There is a new social curse taking over our suburbs! It has nothing to do with terrorism, violence or teenagers sexting. It is rapidly becoming the scourge of our local streets, blocking egress, despoiling our parks and verges. It’s the dreaded deserted…supermarket trolley!
For want of something better to do while walking my groceries home recently – minus the assistance of a supermarket trolley, I should point out – from my local shopping centre, I counted them. A total of eleven – yes, eleven – that I could see, including two in intimate collusion near a main road, with God-only-knows-what on their minds. Trouble, undoubtedly!
Now, if it was old people using them to transport their meagre pension-depleting purchases home, or people with disabilities wheeling them along the footpaths,serving the double purpose of grocery trolley and walking frame or prosthetic transport, or the homeless fitting them out with entertainment unit and dilapidated though comfy lounge, perhaps I could understand it. But it’s not!
Last week, it was two distractingly strapping backpackers trolleying four measly bags of groceries along the main road. Admittedly, it was a warm day, and they were partially stripped off, but surely these burley boys could have handled two lousy bags each. I didn’t personally feel the need to “borrow” a trolley to cart my eight bags of groceries home – I like to think there is some payoff for my time in the gym. Today it was three strapping girls with about the same quantity of bags as the guys – though fully dressed, thankfully. One was wheeling, while the other two guided. I have a vague suspicion this particular trolley may have ended up as one of the two trolleys in collusion.
What is really mind-boggling about these truant trolleys is the distance they travel. Not one of the eleven I spotted today even belonged to my local supermarket. They were all labelled ‘Woolworths’ and ‘Coles’ (and clearly labeled with a phone number to ring if they are lost – which, obviously, no one had rung) which means they were a 25-minute walk from their original home. Now, it’s hard enough to handle these trolleys down a supermarket aisle (I have a conspiracy theory that the store managers select the most uncontrollable trolleys, and when they see me coming they divert one to where they know I will collect it), let alone manoeuvring one down a footpath, wobbling over its high and lows, rattling over its bumps and furrows, negotiating gutters and pedestrian crossings with errant meanderings. The people who had the patience to do this – and then ingloriously dumping the poor trolley after all that hard work – surely should be awarded some sort of medal for their perseverance!
It’s not as if you see trolleys decked out as attractive plant holders on the side of the road, or covered with some fetching floral vinyl, living out their days as a little old ladies shopping cart. They are not used as baby carriages, to walk pets, nor used as a means of moving house – okay, they sre occasionally used to move house! They just sit by the side of the road looking sad and lonely, unloved and…slightly sinister.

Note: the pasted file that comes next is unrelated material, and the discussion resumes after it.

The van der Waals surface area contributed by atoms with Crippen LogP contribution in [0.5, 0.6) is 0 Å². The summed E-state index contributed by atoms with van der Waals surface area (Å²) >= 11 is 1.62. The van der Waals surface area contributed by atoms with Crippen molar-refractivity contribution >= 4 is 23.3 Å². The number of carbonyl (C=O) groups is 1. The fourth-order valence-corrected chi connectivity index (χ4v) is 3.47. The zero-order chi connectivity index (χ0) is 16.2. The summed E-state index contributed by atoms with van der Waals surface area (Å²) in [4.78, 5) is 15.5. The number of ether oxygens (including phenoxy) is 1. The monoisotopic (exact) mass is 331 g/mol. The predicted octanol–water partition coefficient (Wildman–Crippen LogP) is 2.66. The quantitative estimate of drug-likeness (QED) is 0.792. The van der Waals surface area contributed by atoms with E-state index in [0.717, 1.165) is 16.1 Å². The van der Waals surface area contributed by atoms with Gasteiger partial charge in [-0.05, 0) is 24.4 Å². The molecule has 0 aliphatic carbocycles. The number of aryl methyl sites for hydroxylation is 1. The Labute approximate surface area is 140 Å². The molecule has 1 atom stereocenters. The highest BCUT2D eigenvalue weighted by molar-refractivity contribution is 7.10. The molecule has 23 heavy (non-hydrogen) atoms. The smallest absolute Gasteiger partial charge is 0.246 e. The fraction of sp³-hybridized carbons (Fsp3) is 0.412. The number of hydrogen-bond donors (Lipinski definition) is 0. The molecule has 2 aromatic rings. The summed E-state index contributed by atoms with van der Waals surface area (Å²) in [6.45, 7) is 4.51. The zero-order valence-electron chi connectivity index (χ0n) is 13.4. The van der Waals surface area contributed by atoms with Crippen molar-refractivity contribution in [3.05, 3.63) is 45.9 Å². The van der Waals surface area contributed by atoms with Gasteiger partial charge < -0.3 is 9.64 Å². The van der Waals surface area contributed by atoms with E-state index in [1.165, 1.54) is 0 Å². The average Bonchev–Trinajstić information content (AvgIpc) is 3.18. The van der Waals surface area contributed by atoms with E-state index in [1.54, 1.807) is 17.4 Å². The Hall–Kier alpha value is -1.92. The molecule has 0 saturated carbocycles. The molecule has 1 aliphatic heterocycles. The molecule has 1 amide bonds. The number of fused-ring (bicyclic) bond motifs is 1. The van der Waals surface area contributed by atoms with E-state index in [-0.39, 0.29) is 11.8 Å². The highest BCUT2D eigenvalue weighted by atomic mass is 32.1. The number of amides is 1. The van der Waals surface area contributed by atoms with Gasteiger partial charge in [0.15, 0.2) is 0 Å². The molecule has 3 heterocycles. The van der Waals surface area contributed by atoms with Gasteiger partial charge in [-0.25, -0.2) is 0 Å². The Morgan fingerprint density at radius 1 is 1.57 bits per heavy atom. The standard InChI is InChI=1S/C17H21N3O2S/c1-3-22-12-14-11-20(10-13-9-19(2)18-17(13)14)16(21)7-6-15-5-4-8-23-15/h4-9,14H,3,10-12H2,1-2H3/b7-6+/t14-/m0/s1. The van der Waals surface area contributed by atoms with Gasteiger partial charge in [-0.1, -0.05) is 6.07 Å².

I certainly know in what high affection I hold the movers of these trolleys, as I wait outside my local ‘Coles’ for someone to finish their shopping so I can collect and use their trolley. They seem to run out of trolly’s with boring regularity at our local supermarket. If I’d known they were going to be in such short supply at the door, I could have taken one from the street, and claimed it as my own. What a novelty….wheeling it TO the supermarket. No one would ever believe that!
On the upside, of the six I counted in my street in the week just after new years – perhaps they had hangovers and weren’t able to find their way back to the supermarket – there were none today. I have to admit to feeling a bit let down that there were eleven between my street and the junction, and none to be seen in what is obviously a regular gathering place for them. I don’t know where they have gone – it’s one of life’s mysteries, but I hope it’s a happier place than outside some ugly 70’s apartment building, holding rags of clothing, and disused household appliances.
As for the two in intimate collusion, their very obvious attempt to reproduce was actually, to all intended purposes, successful. I saw a little girl wheeling one of their babies around the supermarket today. It was so sweet, and looked so much like the parents. When I contemplated all the ordeals they had gone through – the exhaust fumes, sizzling hot sun, torrential rain, one had to admire their sheer tenacity. Lo, a sub-culture is born.
I note that the supermarkets are getting savvy about keeping their flocks of shopping trolleys contained these days. Finding that the coin-operated locks only added to their workload with coin jams, and that people rejected the notion of a deposit, they have opted for a technological approach. They are inserting magnetic strips at shopping centre exits, and any trolley attempting a getaway automatically has its wheels locked as it crosses the strip. Good idea – I think! I have a mental image of gangs of liitle old ladies and the homeless, armed with sledge hammers and tool kits, either digging the strips out of the ground, or removing trolley wheels, tossing the body over the strip, then replacing the wheels. Where there’s a will…
If it is the intention of all these truant trolleys to take over the world, I have little doubt the will succeed, and succeed by using us as unintentional allies. As we dump more and more of them onto the streets, they will start to band together. En-masse they will take over our streets, blocking our doorways and driveways, eventually forcing us to surrender by starving us into submission…the ultimate irony indeed!
So, as you drift towards sleep tonight, feel slightly uneasy. Those trolleys clogging your street today may be gone tomorrow – and to where….you may never know!